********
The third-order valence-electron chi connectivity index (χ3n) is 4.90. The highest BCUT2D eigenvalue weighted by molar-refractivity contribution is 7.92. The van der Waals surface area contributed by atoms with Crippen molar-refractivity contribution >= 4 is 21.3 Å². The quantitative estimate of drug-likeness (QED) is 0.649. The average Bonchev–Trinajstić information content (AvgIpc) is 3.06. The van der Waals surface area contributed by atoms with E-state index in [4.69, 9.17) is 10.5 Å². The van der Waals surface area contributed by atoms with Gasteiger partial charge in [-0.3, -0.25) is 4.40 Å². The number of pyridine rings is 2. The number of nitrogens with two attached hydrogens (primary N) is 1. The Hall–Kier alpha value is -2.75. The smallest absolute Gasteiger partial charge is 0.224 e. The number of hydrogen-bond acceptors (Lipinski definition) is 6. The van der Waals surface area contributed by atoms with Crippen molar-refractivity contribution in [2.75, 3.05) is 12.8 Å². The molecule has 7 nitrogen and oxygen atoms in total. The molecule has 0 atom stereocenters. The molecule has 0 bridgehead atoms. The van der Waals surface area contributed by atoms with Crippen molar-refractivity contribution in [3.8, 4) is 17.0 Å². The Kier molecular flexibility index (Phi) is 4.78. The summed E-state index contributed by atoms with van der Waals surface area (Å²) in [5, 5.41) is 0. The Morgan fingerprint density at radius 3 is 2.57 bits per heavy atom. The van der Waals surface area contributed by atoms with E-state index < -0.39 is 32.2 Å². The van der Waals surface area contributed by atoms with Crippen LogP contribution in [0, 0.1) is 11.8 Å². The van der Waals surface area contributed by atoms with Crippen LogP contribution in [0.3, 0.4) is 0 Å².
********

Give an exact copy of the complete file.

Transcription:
The third-order valence-electron chi connectivity index (χ3n) is 4.90. The highest BCUT2D eigenvalue weighted by molar-refractivity contribution is 7.92. The van der Waals surface area contributed by atoms with Crippen molar-refractivity contribution >= 4 is 21.3 Å². The quantitative estimate of drug-likeness (QED) is 0.649. The average Bonchev–Trinajstić information content (AvgIpc) is 3.06. The van der Waals surface area contributed by atoms with E-state index in [4.69, 9.17) is 10.5 Å². The van der Waals surface area contributed by atoms with Gasteiger partial charge in [-0.3, -0.25) is 4.40 Å². The number of pyridine rings is 2. The number of nitrogens with two attached hydrogens (primary N) is 1. The Hall–Kier alpha value is -2.75. The smallest absolute Gasteiger partial charge is 0.224 e. The number of hydrogen-bond acceptors (Lipinski definition) is 6. The van der Waals surface area contributed by atoms with Crippen molar-refractivity contribution in [2.75, 3.05) is 12.8 Å². The molecule has 7 nitrogen and oxygen atoms in total. The molecule has 0 atom stereocenters. The molecule has 0 bridgehead atoms. The van der Waals surface area contributed by atoms with Crippen molar-refractivity contribution in [3.8, 4) is 17.0 Å². The Kier molecular flexibility index (Phi) is 4.78. The summed E-state index contributed by atoms with van der Waals surface area (Å²) in [5, 5.41) is 0. The Morgan fingerprint density at radius 3 is 2.57 bits per heavy atom. The van der Waals surface area contributed by atoms with E-state index < -0.39 is 32.2 Å². The van der Waals surface area contributed by atoms with Crippen LogP contribution in [0, 0.1) is 11.8 Å². The van der Waals surface area contributed by atoms with Crippen LogP contribution in [0.3, 0.4) is 0 Å².